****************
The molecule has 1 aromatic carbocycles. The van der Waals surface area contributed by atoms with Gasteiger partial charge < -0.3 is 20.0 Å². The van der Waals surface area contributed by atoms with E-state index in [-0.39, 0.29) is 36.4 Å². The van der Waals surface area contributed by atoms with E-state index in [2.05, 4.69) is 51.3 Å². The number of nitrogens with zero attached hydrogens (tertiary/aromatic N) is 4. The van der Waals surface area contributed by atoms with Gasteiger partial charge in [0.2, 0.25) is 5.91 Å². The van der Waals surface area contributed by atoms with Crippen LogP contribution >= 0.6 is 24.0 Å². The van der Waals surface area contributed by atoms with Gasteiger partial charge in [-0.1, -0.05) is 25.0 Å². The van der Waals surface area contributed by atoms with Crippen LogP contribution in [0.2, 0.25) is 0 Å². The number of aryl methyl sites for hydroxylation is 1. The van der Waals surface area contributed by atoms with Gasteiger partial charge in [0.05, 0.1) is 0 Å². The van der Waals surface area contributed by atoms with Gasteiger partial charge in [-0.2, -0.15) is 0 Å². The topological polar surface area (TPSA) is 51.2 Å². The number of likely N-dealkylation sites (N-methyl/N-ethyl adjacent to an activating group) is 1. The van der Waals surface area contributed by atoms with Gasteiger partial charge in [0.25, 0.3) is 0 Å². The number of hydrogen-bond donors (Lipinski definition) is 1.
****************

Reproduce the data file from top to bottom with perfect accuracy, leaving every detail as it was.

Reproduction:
The molecule has 1 aromatic carbocycles. The van der Waals surface area contributed by atoms with Gasteiger partial charge < -0.3 is 20.0 Å². The van der Waals surface area contributed by atoms with E-state index in [-0.39, 0.29) is 36.4 Å². The van der Waals surface area contributed by atoms with E-state index in [2.05, 4.69) is 51.3 Å². The number of nitrogens with zero attached hydrogens (tertiary/aromatic N) is 4. The van der Waals surface area contributed by atoms with Gasteiger partial charge in [0.2, 0.25) is 5.91 Å². The van der Waals surface area contributed by atoms with Crippen LogP contribution >= 0.6 is 24.0 Å². The van der Waals surface area contributed by atoms with Gasteiger partial charge in [-0.1, -0.05) is 25.0 Å². The van der Waals surface area contributed by atoms with Crippen LogP contribution in [0.2, 0.25) is 0 Å². The number of aryl methyl sites for hydroxylation is 1. The van der Waals surface area contributed by atoms with Gasteiger partial charge in [0.05, 0.1) is 0 Å². The van der Waals surface area contributed by atoms with Gasteiger partial charge in [-0.2, -0.15) is 0 Å². The topological polar surface area (TPSA) is 51.2 Å². The number of likely N-dealkylation sites (N-methyl/N-ethyl adjacent to an activating group) is 1. The van der Waals surface area contributed by atoms with Gasteiger partial charge in [0.25, 0.3) is 0 Å². The number of hydrogen-bond donors (Lipinski definition) is 1.